Thin films of life and the challenges of changing environments
  • Roland Levinsky Building, University of Plymouth

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As part of the 68th Annual Meeting of the British Phycological Society and Conference, you are invited to join Professor Graham Underwood for this public lecture.

Have you ever slipped on a wet rock, or seen gold and green sheens on mud or sand? 

Then you have experienced an algal biofilm. Almost any wet surface will be covered with a mixed film of algae and other microbes, embedded in a matrix of slime. Biofilms are everywhere. They are exposed to extreme conditions: Damaging levels of light and ultra-violet radiation; temperature; wetting and desiccation; various pollutants. Despite this, the biological activity of biofilms is very high, and they make significant contributions to nutrient cycling and food chains in many freshwater and marine ecosystems. 

Drawing on examples from tropical, temperate and polar regions, Professor Underwood, President of the British Phycological Society, will show how our understanding of the chemistry, biology and ecology of diatoms, the major algal component of biofilms, has developed. The secrets of their success are due to high species diversity, metabolic, and behavioural flexibility. This provides the resilience for biofilms to face the challenges of their changing environments.

This lecture is open to all with registration from 15:30 for a 16:00 start. Please register your place via the above link.

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Graham Underwood is a Professor in the School of Life Sciences at the University of Essex. Trained as a zoologist and with a PhD in freshwater ecology, he moved to Essex in 1992 after a period of post-doctoral work at the University of Bristol. His research covers freshwater, estuarine, coastal and shallow sea, and sea ice biology and ecology, with a major focus on microbial ecology, dissolved organic matter and biogeochemical cycling, and ecosystem functioning. Though based primarily in the UK, he has also carried out research in the Baltic, Mediterranean and South African environments, tropical systems in the Indo-pacific and the Bahamas, in Antarctic and Arctic sea ice, and high latitude lakes (Greenland). He was a member of the DEFRA science advisory panel on marine conservation zones (2009-12), and sits on various Environment Agency statutory committees.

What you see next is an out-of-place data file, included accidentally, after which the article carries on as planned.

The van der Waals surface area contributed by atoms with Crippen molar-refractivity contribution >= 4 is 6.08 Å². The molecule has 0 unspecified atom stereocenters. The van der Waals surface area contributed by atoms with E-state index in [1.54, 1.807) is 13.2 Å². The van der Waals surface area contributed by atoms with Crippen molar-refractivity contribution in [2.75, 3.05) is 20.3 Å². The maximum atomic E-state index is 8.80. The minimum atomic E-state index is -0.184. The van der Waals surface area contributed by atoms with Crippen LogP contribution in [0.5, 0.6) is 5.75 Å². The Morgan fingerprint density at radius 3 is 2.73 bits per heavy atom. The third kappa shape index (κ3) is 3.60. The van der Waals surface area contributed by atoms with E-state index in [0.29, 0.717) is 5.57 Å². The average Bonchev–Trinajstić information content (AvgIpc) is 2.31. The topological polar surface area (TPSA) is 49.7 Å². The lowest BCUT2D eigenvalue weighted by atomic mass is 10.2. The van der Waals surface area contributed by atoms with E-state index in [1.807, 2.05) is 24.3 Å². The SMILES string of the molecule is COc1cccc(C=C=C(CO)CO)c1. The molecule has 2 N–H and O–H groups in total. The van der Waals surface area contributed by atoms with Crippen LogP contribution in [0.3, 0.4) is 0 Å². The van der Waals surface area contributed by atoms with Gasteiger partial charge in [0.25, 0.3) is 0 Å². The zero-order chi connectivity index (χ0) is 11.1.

He is currently President of the British Phycological Society (2018-20), was Chair of the UK Natural Environment Research Council (NERC) Strategic Programmes Advisory Group (SPAG) from 2014-19 and has just been appointed the Chair of the NERC Science Committee (2019-21).

Professor Graham Underwood

Current President of the British Phycological Society (2018-20)
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